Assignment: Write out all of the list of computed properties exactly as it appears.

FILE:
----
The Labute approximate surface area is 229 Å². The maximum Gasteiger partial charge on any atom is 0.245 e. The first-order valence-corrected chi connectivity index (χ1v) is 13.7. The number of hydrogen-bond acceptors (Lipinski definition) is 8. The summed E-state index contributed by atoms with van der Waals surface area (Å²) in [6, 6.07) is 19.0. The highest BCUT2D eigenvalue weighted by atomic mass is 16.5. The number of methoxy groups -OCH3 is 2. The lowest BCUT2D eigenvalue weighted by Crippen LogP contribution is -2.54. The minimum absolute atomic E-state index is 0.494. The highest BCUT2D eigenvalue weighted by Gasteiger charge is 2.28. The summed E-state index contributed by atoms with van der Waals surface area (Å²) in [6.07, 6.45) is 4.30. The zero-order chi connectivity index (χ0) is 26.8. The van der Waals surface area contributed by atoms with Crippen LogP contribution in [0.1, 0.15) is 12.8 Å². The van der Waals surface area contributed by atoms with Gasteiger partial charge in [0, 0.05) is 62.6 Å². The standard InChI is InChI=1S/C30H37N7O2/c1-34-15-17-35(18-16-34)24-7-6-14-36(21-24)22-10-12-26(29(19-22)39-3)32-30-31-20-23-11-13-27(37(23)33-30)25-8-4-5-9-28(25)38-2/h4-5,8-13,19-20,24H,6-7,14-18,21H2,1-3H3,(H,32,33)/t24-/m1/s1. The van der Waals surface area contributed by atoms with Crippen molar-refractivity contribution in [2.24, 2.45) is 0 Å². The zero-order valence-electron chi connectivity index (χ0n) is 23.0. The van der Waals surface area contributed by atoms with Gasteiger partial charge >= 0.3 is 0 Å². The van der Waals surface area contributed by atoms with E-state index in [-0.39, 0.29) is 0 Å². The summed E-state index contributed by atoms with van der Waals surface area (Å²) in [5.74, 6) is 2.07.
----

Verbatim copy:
The Labute approximate surface area is 229 Å². The maximum Gasteiger partial charge on any atom is 0.245 e. The first-order valence-corrected chi connectivity index (χ1v) is 13.7. The number of hydrogen-bond acceptors (Lipinski definition) is 8. The summed E-state index contributed by atoms with van der Waals surface area (Å²) in [6, 6.07) is 19.0. The highest BCUT2D eigenvalue weighted by atomic mass is 16.5. The number of methoxy groups -OCH3 is 2. The lowest BCUT2D eigenvalue weighted by Crippen LogP contribution is -2.54. The minimum absolute atomic E-state index is 0.494. The highest BCUT2D eigenvalue weighted by Gasteiger charge is 2.28. The summed E-state index contributed by atoms with van der Waals surface area (Å²) in [6.07, 6.45) is 4.30. The zero-order chi connectivity index (χ0) is 26.8. The van der Waals surface area contributed by atoms with Crippen LogP contribution in [0.1, 0.15) is 12.8 Å². The van der Waals surface area contributed by atoms with Gasteiger partial charge in [0, 0.05) is 62.6 Å². The standard InChI is InChI=1S/C30H37N7O2/c1-34-15-17-35(18-16-34)24-7-6-14-36(21-24)22-10-12-26(29(19-22)39-3)32-30-31-20-23-11-13-27(37(23)33-30)25-8-4-5-9-28(25)38-2/h4-5,8-13,19-20,24H,6-7,14-18,21H2,1-3H3,(H,32,33)/t24-/m1/s1. The van der Waals surface area contributed by atoms with Crippen molar-refractivity contribution in [2.24, 2.45) is 0 Å². The zero-order valence-electron chi connectivity index (χ0n) is 23.0. The van der Waals surface area contributed by atoms with Gasteiger partial charge >= 0.3 is 0 Å². The van der Waals surface area contributed by atoms with E-state index in [-0.39, 0.29) is 0 Å². The summed E-state index contributed by atoms with van der Waals surface area (Å²) in [5.74, 6) is 2.07.